Even if you’re familiar with the term “Attachment,” it’s probably worth revisiting. 

Are we on the same page about attachment? Would it shock you to know that as a therapist it matters not to me if you’re co-sleeping, how long you’re planning to breastfeed, or whether you’re using a sling?

What matters far more to me is how you respond to what’s happening around you — the relational injuries you face and your behavioral patterns within emotionally intimate relationships.   

When you have a healthy relationship and feel secure with those around you, you will have an easier time enjoying emotional intimacy, transitioning from being together and separate, finding emotional honesty, and feeling quite satisfied in your relationships. 

Unfortunately, secure attachment tends to be less common than insecure attachment, because generally speaking: 

  • Insecure attachment is what we learned growing up.
  • We have lacked healthy role models of secure attachment.
  • Doing “relationship” well is challenging for anyone. 

The more you know about attachment styles, the better off you’ll be when a relationship gets rocky, as any relationship does at times. 

 

A brief review of attachment theory

Attachment theory stems from the work of British psychoanalyst John Bowlby, who researched our emotional needs from the “cradle to the grave.” He noticed that infants would cry, cling, and scan for their caregivers. He found that the bonds and relationships people developed with early attachment figures from infancy and childhood carried over into adult relationships. He identified some common patterns related to upbringing–what we now call “attachment styles.”

The four major styles of attachment are:

  • Secure.

  • Insecure: Ambivalent (Anxious-preoccupied).

  • Insecure: Avoidant (Dismissive-avoidant).

  • Insecure: Disorganized. Fearful-avoidant).

These patterns tend to stay with us throughout our lives, but we can evolve and heal as we do conscious work with them as couples and parents.

 

Knowing attachment patterns leads to greater attunement

Attachment patterning informs our behaviors and actions when we are challenged or triggered. Intimate partners and family members witness (and are on the receiving end of) our core wounding as no one else could. Our partners, in particular, are perfectly situated to see (and trigger us!) in our blind spots. However, once we each address our attachment patterns, we can finally start to “get” one another, to understand and have sympathy for one another.  

If we know what style we gravitate toward, we have a better shot at making upleveled choices in the future when we are challenged.  Clear-eyed awareness helps us stop re-enacting the past — the ways we’ve known but which may actually be maladaptive.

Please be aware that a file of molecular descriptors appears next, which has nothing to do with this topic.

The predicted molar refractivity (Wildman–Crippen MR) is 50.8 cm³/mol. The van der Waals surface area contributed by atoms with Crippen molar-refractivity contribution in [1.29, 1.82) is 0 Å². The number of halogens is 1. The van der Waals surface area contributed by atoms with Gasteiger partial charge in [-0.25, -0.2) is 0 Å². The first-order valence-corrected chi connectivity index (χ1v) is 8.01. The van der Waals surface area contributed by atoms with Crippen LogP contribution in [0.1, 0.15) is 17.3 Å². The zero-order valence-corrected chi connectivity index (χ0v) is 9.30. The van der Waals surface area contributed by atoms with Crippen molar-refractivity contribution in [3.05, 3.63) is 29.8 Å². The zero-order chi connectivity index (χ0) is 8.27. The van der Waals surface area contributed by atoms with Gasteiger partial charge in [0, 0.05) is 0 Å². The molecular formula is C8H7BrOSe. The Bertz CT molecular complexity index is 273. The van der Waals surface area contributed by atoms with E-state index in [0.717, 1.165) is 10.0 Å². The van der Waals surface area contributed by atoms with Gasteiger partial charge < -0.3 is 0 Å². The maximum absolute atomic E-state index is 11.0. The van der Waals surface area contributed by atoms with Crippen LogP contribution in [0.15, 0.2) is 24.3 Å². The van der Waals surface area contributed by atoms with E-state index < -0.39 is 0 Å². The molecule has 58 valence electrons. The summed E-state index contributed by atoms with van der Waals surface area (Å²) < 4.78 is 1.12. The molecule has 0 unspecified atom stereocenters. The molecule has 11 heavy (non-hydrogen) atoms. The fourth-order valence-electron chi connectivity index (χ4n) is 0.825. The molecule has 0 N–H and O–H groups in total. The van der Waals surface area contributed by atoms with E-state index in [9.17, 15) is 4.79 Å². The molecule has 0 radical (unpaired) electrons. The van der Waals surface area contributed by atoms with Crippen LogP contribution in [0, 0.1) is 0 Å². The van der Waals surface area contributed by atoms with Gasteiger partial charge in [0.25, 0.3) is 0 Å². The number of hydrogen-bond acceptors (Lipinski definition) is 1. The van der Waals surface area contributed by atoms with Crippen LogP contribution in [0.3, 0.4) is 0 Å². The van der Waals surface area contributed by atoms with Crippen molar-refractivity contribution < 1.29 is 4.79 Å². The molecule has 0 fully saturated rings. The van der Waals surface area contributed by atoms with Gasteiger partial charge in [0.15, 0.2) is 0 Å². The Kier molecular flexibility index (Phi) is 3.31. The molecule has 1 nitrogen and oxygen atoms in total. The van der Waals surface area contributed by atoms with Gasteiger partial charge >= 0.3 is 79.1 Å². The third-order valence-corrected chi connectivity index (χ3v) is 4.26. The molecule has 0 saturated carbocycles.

Identifying attachment patterns 

Were your parents available, kind, understanding, patient, supportive, present, and healthy?  In a perfect world, we would have all been the lucky recipients of attuned parenting. We would learn attachment perfectly through our own experiences.

More likely, though, you had parents who simply did their best. Realistically, their “best” may have been inadequate or ill-suited to the ways you uniquely wanted to receive and understanding love. Occasionally, for sure, they missed the mark. We’re all human- and fortunately we don’t need to be the recipients of perfect parenting for secure attachment- good enough is sufficient here. 

To achieve secure attachment now, and pass it on to our children, we must relearn what healthy relating looks like. Once we get the concept cognitively, and as embodied data we can take some shortcuts through words, tone, and timing. 

Deep, profound, lasting, foundational transformation awaits for those who are willing to practice healing relational wounds. “Good  enough parenting” rather  than perfection is still the goal.

Lesley’s virtual private therapy practice is centered on conscious parenting.

The greatest dedication in my life is to my child, Jude, who enters kindergarten this year. Additionally, after 8 years in private practice seeing both couples and individuals struggle with wounds from their own parenting and issues around raising their own children, I’ve found that helping clients to parent in a more conscious and securely attached manner absolutely lights me up. Following the thread of what is most alive in my personal and professional lives helped me crystalize the idea to introduce conscious parenting as the focus of my practice. ~ Lesley Glenner

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